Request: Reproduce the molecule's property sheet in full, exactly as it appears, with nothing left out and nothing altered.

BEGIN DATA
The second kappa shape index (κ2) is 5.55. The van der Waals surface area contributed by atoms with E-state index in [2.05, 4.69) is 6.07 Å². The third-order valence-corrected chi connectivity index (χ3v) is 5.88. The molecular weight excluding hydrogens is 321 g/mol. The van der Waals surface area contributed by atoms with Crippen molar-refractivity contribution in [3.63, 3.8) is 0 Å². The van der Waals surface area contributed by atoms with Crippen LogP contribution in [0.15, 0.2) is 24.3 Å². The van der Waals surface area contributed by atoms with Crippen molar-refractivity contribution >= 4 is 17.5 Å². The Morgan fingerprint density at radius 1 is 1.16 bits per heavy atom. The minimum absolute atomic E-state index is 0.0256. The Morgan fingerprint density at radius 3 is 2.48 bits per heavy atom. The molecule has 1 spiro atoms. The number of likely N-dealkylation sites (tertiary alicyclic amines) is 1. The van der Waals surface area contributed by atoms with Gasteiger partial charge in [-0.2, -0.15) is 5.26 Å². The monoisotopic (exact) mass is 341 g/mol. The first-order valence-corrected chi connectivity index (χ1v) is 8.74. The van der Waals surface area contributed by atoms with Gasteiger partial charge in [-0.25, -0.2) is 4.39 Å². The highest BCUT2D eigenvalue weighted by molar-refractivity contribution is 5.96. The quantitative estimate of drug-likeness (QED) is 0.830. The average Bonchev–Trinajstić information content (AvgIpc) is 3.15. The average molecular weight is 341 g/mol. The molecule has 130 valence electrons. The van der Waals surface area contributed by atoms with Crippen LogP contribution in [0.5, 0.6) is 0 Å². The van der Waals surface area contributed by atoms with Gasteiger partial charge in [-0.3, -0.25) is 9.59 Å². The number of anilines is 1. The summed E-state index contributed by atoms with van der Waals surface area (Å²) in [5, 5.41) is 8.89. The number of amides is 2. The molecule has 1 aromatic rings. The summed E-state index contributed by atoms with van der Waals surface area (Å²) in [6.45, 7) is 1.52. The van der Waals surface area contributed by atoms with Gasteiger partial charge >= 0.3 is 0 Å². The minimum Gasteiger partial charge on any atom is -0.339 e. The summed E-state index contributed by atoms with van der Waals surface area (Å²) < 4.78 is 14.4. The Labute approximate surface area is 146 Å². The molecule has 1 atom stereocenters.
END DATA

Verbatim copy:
The second kappa shape index (κ2) is 5.55. The van der Waals surface area contributed by atoms with E-state index in [2.05, 4.69) is 6.07 Å². The third-order valence-corrected chi connectivity index (χ3v) is 5.88. The molecular weight excluding hydrogens is 321 g/mol. The van der Waals surface area contributed by atoms with Crippen molar-refractivity contribution in [3.63, 3.8) is 0 Å². The van der Waals surface area contributed by atoms with Crippen LogP contribution in [0.15, 0.2) is 24.3 Å². The van der Waals surface area contributed by atoms with Crippen molar-refractivity contribution >= 4 is 17.5 Å². The Morgan fingerprint density at radius 1 is 1.16 bits per heavy atom. The minimum absolute atomic E-state index is 0.0256. The Morgan fingerprint density at radius 3 is 2.48 bits per heavy atom. The molecule has 1 spiro atoms. The number of likely N-dealkylation sites (tertiary alicyclic amines) is 1. The van der Waals surface area contributed by atoms with Gasteiger partial charge in [-0.2, -0.15) is 5.26 Å². The monoisotopic (exact) mass is 341 g/mol. The first-order valence-corrected chi connectivity index (χ1v) is 8.74. The van der Waals surface area contributed by atoms with Gasteiger partial charge in [-0.25, -0.2) is 4.39 Å². The highest BCUT2D eigenvalue weighted by molar-refractivity contribution is 5.96. The quantitative estimate of drug-likeness (QED) is 0.830. The average Bonchev–Trinajstić information content (AvgIpc) is 3.15. The average molecular weight is 341 g/mol. The molecule has 130 valence electrons. The van der Waals surface area contributed by atoms with Crippen LogP contribution in [0.5, 0.6) is 0 Å². The van der Waals surface area contributed by atoms with Gasteiger partial charge in [-0.3, -0.25) is 9.59 Å². The number of anilines is 1. The summed E-state index contributed by atoms with van der Waals surface area (Å²) in [5, 5.41) is 8.89. The number of amides is 2. The molecule has 1 aromatic rings. The summed E-state index contributed by atoms with van der Waals surface area (Å²) in [6.45, 7) is 1.52. The van der Waals surface area contributed by atoms with Gasteiger partial charge >= 0.3 is 0 Å². The minimum Gasteiger partial charge on any atom is -0.339 e. The summed E-state index contributed by atoms with van der Waals surface area (Å²) < 4.78 is 14.4. The Labute approximate surface area is 146 Å². The molecule has 1 atom stereocenters.